Each year high school and middle school students begin to think about courses for the following year and there can be a flurry of panicked questions that race through your mind: How can I recruit more students? How can I make sure they sign up for art? Recruiting might feel even more challenging this year if you haven’t even seen your students in-person or even on camera. Regardless of your current situation, next year is still going to come, and with that a new wave of students. Unfortunately, many schools continue to base a teaching job on student registration numbers and recruitment is a very real need. While this can create a lot of anxiety, there are some aspects of the process you can control and they might not be what you think.
So, what’s the secret?
Everyone swears they have the answer. They’ll hang posters, visit the younger students, display artwork, email parents, participate in school-wide registration events, etc. In short, art teachers will put on their best dog and pony show and do everything they can think of to recruit as many students as possible. But here’s the secret, none of that matters as much as you do.
The posters don’t mean anything if an interested student asks a friend about the art course you teach and they hear a bad review. The amazing wall of art you created with an Uncle Sam “I Want You” poster isn’t as effective when a student shares with their friend their recent project wasn’t fun to make. The most effective form of recruitment is the conversations students will have with each other at the lunch table. This can be scary to accept because you don’t have direct control over the situation. Now, this isn’t to imply that you should just be the “fun teacher” all students love in order to be in their good graces. We’ve all experienced the teacher with no standards where students enjoy the classroom because they feel they can do whatever they want. You can still be a good teacher and have students talk positively about you, which comes from a few places:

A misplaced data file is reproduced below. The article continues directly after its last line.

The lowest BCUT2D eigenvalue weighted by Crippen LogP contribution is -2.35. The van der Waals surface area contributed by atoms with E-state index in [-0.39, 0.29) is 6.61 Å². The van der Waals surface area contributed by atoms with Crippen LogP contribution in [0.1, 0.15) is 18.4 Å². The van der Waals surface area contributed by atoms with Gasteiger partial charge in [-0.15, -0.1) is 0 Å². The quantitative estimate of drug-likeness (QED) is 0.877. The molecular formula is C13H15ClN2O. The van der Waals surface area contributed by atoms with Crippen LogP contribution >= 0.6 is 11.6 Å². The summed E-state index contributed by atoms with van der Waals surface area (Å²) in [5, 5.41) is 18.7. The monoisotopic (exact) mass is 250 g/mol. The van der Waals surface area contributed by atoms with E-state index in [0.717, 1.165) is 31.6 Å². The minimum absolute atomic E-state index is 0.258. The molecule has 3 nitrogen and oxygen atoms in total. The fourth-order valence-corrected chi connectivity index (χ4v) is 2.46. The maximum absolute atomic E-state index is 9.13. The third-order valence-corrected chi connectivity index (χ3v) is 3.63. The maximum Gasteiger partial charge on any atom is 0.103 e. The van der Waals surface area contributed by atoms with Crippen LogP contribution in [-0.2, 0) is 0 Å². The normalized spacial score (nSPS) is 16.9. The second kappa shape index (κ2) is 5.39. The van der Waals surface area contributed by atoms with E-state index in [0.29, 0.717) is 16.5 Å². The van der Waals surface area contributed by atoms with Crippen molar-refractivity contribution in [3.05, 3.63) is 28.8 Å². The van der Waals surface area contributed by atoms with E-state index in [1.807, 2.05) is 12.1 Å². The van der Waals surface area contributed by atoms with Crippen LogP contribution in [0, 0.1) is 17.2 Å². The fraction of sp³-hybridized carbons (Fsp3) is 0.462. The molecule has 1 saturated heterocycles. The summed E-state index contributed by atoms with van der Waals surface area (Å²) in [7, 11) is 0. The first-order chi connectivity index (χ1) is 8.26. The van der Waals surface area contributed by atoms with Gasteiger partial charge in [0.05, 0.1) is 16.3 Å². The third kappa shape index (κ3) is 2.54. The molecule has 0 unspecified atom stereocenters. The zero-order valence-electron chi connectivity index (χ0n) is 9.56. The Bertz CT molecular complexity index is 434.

- Relationships: You have positive relationships with all of your students, regardless of their identity and/or artistic ability. Students feel a sense of community in the art room and you genuinely care for their well-being. Students feel comfortable asking for help and sharing their ideas. Ultimately, your art room is a space they want to be.
- Learning Experiences: Students enjoy your class because of the opportunities and experiences you provide. This could include an extreme project like throwing balloons filled with paint or an art trip to New York. Students are learning the curriculum through memorable experiences that they want to talk about with their friends.
- Relevancy: Students enjoy and feel a sense of purpose in the art projects you design. Your art projects are structured to allow for some student choice and ownership of the work. Students are supported as they express their ideas and creativity. Student identities are honored through the artists you incorporate into the curriculum.